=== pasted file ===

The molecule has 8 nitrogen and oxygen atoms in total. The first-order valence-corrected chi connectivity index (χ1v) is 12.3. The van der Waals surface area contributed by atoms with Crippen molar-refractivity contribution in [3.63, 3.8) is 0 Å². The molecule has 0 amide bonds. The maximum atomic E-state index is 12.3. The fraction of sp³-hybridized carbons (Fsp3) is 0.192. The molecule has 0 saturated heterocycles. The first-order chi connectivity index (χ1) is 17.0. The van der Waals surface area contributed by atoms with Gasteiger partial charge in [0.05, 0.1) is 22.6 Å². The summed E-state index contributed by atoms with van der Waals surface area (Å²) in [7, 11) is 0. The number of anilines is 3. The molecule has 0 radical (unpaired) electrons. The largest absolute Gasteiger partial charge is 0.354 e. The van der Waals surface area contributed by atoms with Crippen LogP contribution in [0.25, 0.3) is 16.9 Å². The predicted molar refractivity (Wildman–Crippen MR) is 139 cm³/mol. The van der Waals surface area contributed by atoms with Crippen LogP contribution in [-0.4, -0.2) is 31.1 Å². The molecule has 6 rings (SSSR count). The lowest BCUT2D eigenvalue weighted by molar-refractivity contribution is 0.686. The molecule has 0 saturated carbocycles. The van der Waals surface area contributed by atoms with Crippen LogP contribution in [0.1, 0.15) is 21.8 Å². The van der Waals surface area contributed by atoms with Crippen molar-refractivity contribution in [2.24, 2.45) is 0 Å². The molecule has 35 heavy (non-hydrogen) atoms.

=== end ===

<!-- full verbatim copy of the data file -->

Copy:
The molecule has 8 nitrogen and oxygen atoms in total. The first-order valence-corrected chi connectivity index (χ1v) is 12.3. The van der Waals surface area contributed by atoms with Crippen molar-refractivity contribution in [3.63, 3.8) is 0 Å². The molecule has 0 amide bonds. The maximum atomic E-state index is 12.3. The fraction of sp³-hybridized carbons (Fsp3) is 0.192. The molecule has 0 saturated heterocycles. The first-order chi connectivity index (χ1) is 17.0. The van der Waals surface area contributed by atoms with Gasteiger partial charge in [0.05, 0.1) is 22.6 Å². The summed E-state index contributed by atoms with van der Waals surface area (Å²) in [7, 11) is 0. The number of anilines is 3. The molecule has 0 radical (unpaired) electrons. The largest absolute Gasteiger partial charge is 0.354 e. The van der Waals surface area contributed by atoms with Crippen LogP contribution in [0.25, 0.3) is 16.9 Å². The predicted molar refractivity (Wildman–Crippen MR) is 139 cm³/mol. The van der Waals surface area contributed by atoms with Crippen LogP contribution in [-0.4, -0.2) is 31.1 Å². The molecule has 6 rings (SSSR count). The lowest BCUT2D eigenvalue weighted by molar-refractivity contribution is 0.686. The molecule has 0 saturated carbocycles. The van der Waals surface area contributed by atoms with Crippen LogP contribution in [0.1, 0.15) is 21.8 Å². The van der Waals surface area contributed by atoms with Crippen molar-refractivity contribution in [2.24, 2.45) is 0 Å². The molecule has 35 heavy (non-hydrogen) atoms.